Squeeze in more lime juice that you find appropriate. This is also when I personally add a few drops of lime essential oil, because that’s how I roll. Serving tip for later on – serve the guac in batches. Keep the big stash in the fridge to stay cold and fresh until the bowl on the table gets low. Spruce up the new batch with lime juice when you put it out; it seems to lose it’s “kick” over time.
Mix, mush and taste. (Not because it will be less than perfect; but because you are hungry, and it’s delicious.) We serve ours with scoop-shaped or lime-flavored chips. It’s seriously heavy by the scoopful, so you need a sturdy plate-to-mouth transport mechanism. If you saved the pits, toss them back in to keep the guac from turning brown as quickly.
You may notice that I have switched from a picture-perfect white bowl to a Christmas cookie container, even though this is a Cinco de Mayo party. That’s because my friend is still waiting on her container back from giving me Christmas cookies, and this is the only way I will remember to give it back to her. Taking home any leftover guac, however unlikely, will be like interest on the storage-ware loan. Am I embarrassed to take a snowman bowl to a springtime fiesta? Nope. The guac is the star, and my friends are just normal like me. If you are partying with people who care about bowls, you may want to reconsider your life choices.
I should warn you that once you make this guac, you will be stuck making it for every gathering for the rest of your life. You’ll learn to always have the ingredients on hand. My fridge is rarely without avocados – they keep a long time. If you need to ripen them quickly, put them in a paper bag and set them in your NOT-turned-on stove. I have no idea why this works. The seasoning and the canned goods keep, of course. So if you are ever in a pinch for a party dish, worst case scenario you can skip the jicama. If the avocados do start to turn before your next shindig, slice them up for sandwiches or hide them in your kids’ smoothies.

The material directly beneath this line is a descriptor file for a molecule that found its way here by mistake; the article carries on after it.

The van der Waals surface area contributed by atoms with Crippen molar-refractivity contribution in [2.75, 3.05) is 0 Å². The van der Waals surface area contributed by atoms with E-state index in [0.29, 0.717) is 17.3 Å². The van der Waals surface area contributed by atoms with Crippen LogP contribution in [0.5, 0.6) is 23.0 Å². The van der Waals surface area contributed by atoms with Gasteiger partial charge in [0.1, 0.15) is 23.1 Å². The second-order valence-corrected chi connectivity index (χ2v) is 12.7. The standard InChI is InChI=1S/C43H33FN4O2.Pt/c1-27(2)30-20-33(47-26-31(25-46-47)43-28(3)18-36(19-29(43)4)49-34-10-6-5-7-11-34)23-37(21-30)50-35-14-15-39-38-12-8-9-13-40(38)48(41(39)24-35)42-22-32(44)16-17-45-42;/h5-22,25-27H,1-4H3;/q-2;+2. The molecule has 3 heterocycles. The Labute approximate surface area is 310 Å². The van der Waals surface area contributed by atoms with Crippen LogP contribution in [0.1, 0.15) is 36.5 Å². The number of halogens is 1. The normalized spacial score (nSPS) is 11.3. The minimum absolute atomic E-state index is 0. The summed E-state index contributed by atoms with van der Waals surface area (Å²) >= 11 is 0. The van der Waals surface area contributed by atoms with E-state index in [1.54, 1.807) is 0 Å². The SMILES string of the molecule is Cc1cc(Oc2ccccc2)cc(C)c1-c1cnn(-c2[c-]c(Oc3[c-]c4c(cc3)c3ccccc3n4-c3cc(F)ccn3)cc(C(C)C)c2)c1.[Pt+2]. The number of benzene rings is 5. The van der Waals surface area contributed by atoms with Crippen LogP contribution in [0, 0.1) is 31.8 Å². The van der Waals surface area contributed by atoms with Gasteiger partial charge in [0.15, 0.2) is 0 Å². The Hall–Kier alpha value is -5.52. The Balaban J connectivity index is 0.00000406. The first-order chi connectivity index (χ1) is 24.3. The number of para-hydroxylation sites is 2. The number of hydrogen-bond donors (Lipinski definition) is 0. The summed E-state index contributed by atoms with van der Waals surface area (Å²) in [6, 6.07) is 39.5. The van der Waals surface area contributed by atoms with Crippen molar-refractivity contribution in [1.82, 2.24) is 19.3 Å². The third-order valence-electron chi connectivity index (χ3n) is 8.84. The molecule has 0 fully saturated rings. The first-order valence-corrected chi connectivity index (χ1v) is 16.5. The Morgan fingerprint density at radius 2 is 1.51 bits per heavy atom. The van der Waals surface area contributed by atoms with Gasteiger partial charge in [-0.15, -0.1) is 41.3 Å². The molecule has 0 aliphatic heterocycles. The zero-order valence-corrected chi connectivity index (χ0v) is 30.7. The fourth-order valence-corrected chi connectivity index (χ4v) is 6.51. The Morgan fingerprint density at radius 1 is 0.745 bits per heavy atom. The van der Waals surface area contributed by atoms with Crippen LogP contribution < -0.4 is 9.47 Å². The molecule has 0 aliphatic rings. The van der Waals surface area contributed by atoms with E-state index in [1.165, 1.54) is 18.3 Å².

Author’s note from behind the scenes: I had the idea to write this post just as I started to make this for my party. I was alone at home. Trying to make this and take pictures of myself while doing so was much harder than I’d anticipated. I’m about as good with a camera as I am with a spatula. I broke a sweat. Literally. I also have a newfound appreciation for hand models. I used every shot I took. Unlike some bloggers, I didn’t take 7 shots for each and post the best pose. But I’d be lying if I said I didn’t take a minute before some of these to figure out how to make my hand not look like it was attached to an old lady or a sharp pei. Seriously, try it. Hold something for your own camera and try to feel good about yourself. It ain’t easy. Also, I was already running late for my party, so the mess of dishes you see in the background stayed there until the next day. No time to clean when you’re tardy for a party!